T. DINICOLA: The harm is that they — the way they get people to use these items, it’s one thing if somebody chooses to use it, but if you’re told that this is the only way you’re going to be faithful to God then there’s a lot of guilt and fear that’s involved.

COOPER: Let me ask you finally, you know, there are those who say look, faith takes many forms and if some people want to express their faith in this way through this organization, what’s so wrong with that?

T. DINICOLA: Well, I would say do it without manipulation and deception. Lay out all the details of membership ahead of time instead of deliberately holding it back. And then let people, you know, after six months or 18 months make a decision at that point whether they want to stay or leave without the guilt and without the deception and without the orchestration that goes on behind the scenes.

COOPER: All right, Tammy and Dianne DiNicola, we appreciate you joining us. Thank you very much.

T. DINICOLA: Thank you.

D. DINICOLA: OK. Thanks for having us.


COOPER: We’re now joined by Cathy Hickey who’s been a member of Opus Dei for 30 years. Cathy, thanks very much for being with us. Now, Tammy was a numerary. You are a supernumerary. You have a family, you have kids.

CATHY HICKEY, OPUS DEI MEMBER: That’s right. I’ve got seven children.

COOPER: How is Opus Dei different for you than her experience?

HICKEY: It’s the same vocation for everybody. I don’t think it is different. The difference between a numerary and supernumerary is really a difference of availability. If you’re married and have a family you can’t uproot yourself and leave but numerary vocations, you really — they could be asked, would they be willing, they would be asked, they have the freedom to say no, would you be willing to go to another country?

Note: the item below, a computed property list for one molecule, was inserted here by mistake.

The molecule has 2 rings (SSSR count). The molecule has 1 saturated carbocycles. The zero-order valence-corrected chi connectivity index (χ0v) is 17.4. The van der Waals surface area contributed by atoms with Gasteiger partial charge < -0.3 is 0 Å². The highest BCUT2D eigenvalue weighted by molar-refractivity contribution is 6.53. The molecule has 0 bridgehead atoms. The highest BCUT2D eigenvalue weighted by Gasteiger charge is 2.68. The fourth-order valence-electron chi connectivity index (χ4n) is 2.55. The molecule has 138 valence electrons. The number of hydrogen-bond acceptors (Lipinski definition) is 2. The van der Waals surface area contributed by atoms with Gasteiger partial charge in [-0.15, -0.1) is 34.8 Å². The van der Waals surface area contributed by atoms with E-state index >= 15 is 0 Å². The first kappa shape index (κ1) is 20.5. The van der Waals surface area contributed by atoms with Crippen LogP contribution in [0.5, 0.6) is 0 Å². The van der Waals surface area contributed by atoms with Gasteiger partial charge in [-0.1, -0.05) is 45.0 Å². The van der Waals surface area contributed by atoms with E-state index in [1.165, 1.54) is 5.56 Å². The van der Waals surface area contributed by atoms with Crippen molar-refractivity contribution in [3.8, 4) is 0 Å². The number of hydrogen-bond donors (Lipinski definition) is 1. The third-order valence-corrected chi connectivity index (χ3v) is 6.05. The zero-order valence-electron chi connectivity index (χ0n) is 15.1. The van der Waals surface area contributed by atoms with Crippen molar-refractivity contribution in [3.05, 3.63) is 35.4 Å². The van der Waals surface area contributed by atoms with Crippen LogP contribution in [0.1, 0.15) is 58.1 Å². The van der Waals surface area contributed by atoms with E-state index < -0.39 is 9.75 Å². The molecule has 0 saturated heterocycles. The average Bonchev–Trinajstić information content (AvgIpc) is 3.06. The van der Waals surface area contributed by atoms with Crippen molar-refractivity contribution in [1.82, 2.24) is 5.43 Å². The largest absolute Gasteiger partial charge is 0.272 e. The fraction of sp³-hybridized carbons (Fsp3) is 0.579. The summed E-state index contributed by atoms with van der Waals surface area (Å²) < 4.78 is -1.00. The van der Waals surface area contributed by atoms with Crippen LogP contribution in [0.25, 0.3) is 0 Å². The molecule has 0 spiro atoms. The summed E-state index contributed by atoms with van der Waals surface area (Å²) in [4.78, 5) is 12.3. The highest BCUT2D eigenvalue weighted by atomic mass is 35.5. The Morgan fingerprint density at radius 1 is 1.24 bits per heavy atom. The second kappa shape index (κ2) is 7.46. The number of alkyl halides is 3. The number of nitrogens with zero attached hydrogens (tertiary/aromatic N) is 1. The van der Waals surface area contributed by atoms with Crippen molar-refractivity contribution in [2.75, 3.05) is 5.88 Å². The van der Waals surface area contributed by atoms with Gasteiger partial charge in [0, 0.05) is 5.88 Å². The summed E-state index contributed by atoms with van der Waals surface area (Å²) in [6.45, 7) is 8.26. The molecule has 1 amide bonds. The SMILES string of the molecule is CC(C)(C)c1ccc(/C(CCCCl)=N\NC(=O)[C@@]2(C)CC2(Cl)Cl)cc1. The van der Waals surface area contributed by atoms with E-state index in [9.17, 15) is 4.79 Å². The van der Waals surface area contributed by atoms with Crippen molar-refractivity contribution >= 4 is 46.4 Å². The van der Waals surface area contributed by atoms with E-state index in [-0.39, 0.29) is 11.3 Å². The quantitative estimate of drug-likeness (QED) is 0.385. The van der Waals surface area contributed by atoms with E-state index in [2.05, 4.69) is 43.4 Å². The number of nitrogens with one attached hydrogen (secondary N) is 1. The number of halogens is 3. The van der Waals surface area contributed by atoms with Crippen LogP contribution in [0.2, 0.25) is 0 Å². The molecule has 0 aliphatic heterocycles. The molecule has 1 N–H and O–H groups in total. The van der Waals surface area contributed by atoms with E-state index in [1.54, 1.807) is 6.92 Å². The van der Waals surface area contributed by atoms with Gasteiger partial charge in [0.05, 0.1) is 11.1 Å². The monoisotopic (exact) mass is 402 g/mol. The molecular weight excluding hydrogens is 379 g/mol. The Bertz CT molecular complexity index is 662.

Would you be willing to start Opus Dei in another place? And for the most part because they’re trying to do the will of God, they will probably say yes but they have the freedom to say yes.

COOPER: The mother of that woman Tammy, Dianne, basically said that she felt it was sort of like a cult.

HICKEY: You know, every — that’s so silly. I mean, I’ve heard that said and it’s a silly thing to say in a way. Every path is different. Everybody has to choose their own path. Maybe it wasn’t Tammy’s path. Because particularly it’s not so easy to be a member of Opus Dei. I mean, to join — when she said six months, you know, they should be able to decide in six months — well, it’s longer than that. You have to be a certain age. You have to be living in the work and they can say, will this woman be able to do it?

COOPER: And how do you explain why you want to be part of it? What is it? Is it something you were searching for or is it something that you found in Opus Dei that you couldn’t find elsewhere?

HICKEY: Well, I’ll tell you my own experience. When I met people in Opus Dei, I thought, they have something that I want. They were just delightful. They were happy. They were fulfilled. And as I got to know them and admired them, I thought, this is what I want. And then I had found through the years it’s just — it’s a wonderful path to God. There are many paths to God. For me, Opus Dei was the one. It was a great help in raising my family. It’s just been wonderful.

COOPER: Well, Cathy Hickey, we really appreciate you coming in and talking about it. Thank you very much. It was a pleasure to meet you.

HICKEY: It was a pleasure to be with you. Thank you so much.

COOPER: All right. Well, our series “Secret Societies” continues tomorrow. We’re going to look at Yale University’s ultrasecret Skull and Bones considered by many to be America’s most exclusive secret society. Captains of industry and presidents past and present have been Bonesmen. Is it a stepping stone of power or a glorified frat house. We’ll tell you or at least we’ll try to find out tomorrow.